In fourth grade, whenever I got bored during Miss Lieber’s social studies class, I would flip to the back of my textbook and look at the pictures lining the back cover. There were 41 portraits, laid out in neat rows, with George Washington in the upper left corner and George H. W. Bush on the bottom right. As a filmstrip clicked away in the background, I would stare at the faces of these men, their names and party affiliations, the years they held office.
I never consciously acknowledged the fact that all these faces were white; it went without saying that they would be. Of course the person who held the nation’s highest office was white, would always be white. It was the same when I watched the news and Entertainment Tonight during dinner with my family every night: Of course the congressman waving to the camera as he headed into a building was white. Of course every movie star was white. Of course, of course, of course. It made sense, right? America belonged to white people. Families like mine were allowed to be here, tolerated as long as we didn’t complain or make trouble, as long as we were appropriately deferent to the white people who so graciously allowed us to occupy their space. But the thought of having power of any kind never crossed our minds; in order to have that, to have a say in how things were actually done, you had to be white. It was so obvious that it wasn’t even worth noting.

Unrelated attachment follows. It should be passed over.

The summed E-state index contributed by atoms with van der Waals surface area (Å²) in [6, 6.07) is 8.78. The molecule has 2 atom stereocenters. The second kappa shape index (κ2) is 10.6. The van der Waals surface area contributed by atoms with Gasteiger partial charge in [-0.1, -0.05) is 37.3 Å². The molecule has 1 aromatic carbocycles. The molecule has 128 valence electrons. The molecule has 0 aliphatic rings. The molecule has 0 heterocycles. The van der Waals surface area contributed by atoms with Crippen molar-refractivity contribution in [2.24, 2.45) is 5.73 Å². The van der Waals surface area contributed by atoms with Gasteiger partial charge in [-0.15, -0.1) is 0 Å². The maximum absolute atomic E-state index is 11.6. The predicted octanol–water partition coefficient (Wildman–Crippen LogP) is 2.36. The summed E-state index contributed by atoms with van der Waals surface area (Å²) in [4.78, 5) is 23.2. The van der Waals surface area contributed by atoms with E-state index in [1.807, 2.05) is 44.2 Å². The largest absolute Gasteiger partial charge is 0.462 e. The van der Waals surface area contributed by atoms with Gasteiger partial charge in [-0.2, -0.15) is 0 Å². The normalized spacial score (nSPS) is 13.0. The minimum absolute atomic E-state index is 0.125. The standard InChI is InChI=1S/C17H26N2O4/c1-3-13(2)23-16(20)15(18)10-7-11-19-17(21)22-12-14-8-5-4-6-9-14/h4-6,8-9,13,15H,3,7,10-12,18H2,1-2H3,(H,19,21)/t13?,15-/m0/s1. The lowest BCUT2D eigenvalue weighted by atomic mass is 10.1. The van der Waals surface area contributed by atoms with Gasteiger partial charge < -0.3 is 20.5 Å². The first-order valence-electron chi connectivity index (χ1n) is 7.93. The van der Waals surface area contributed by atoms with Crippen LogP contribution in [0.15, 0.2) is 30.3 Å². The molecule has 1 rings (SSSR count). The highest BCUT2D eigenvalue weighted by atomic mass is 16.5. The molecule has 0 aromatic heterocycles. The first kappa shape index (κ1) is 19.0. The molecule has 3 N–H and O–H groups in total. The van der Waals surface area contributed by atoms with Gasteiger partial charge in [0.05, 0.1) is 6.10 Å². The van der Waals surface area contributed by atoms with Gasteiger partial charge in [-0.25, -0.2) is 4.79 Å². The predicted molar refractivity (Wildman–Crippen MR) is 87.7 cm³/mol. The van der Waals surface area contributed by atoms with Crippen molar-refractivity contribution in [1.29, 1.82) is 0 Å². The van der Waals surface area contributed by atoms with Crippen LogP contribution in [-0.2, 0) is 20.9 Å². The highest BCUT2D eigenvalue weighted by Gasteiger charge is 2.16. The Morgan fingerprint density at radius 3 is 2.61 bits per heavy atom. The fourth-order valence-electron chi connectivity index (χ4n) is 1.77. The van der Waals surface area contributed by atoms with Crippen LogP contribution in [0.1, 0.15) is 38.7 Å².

That was the way things were from my earliest memories into my adulthood. But then in 2004 — the summer after I graduated from college — an Illinois state senator named Barack Obama gave a speech at the Democratic National Convention. And in that moment, everything changed.
The speech was legendary, the kind of national debut that journalists and historians will analyze for decades. The young Obama talked about his Kenyan father, his Kansan mother, and their unlikely love story. “They would give me an African name,” he said, “Barack, or ‘blessed,’ believing that in a tolerant America, your name is no barrier to success.” Riveted, I watched as he spoke of America’s potential and our common hopes and dreams, his oratory as beautiful as the ideals he described. By the end, I was in tears. It was ostensibly a speech endorsing John Kerry, the Democratic candidate for president that year, but afterwards, no one was talking about John Kerry. Everyone was talking about Barack Obama.